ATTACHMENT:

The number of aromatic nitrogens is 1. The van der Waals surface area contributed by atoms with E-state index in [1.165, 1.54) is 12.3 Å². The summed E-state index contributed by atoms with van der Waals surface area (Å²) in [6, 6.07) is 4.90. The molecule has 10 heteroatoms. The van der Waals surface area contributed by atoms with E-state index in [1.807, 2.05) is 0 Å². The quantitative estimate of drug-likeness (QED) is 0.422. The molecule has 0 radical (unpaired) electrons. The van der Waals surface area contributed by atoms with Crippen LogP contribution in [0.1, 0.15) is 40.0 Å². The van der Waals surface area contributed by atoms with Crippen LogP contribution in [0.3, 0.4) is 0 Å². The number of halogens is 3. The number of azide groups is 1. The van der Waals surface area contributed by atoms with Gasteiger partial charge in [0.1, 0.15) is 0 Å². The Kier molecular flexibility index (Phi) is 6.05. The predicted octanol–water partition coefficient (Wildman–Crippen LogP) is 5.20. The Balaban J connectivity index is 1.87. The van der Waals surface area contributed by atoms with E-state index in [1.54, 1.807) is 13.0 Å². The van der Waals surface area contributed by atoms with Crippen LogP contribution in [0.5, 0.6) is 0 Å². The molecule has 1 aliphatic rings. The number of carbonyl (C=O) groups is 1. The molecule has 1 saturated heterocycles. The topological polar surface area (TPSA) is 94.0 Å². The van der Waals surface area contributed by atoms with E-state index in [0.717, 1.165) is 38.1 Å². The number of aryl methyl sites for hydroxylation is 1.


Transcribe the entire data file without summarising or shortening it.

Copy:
The number of aromatic nitrogens is 1. The van der Waals surface area contributed by atoms with E-state index in [1.165, 1.54) is 12.3 Å². The summed E-state index contributed by atoms with van der Waals surface area (Å²) in [6, 6.07) is 4.90. The molecule has 10 heteroatoms. The van der Waals surface area contributed by atoms with E-state index in [1.807, 2.05) is 0 Å². The quantitative estimate of drug-likeness (QED) is 0.422. The molecule has 0 radical (unpaired) electrons. The van der Waals surface area contributed by atoms with Crippen LogP contribution in [0.1, 0.15) is 40.0 Å². The van der Waals surface area contributed by atoms with Crippen LogP contribution in [0.3, 0.4) is 0 Å². The number of halogens is 3. The number of azide groups is 1. The van der Waals surface area contributed by atoms with Gasteiger partial charge in [0.1, 0.15) is 0 Å². The Kier molecular flexibility index (Phi) is 6.05. The predicted octanol–water partition coefficient (Wildman–Crippen LogP) is 5.20. The Balaban J connectivity index is 1.87. The van der Waals surface area contributed by atoms with E-state index in [1.54, 1.807) is 13.0 Å². The van der Waals surface area contributed by atoms with Crippen LogP contribution in [0.5, 0.6) is 0 Å². The molecule has 1 aliphatic rings. The number of carbonyl (C=O) groups is 1. The molecule has 1 saturated heterocycles. The topological polar surface area (TPSA) is 94.0 Å². The van der Waals surface area contributed by atoms with E-state index in [0.717, 1.165) is 38.1 Å². The number of aryl methyl sites for hydroxylation is 1.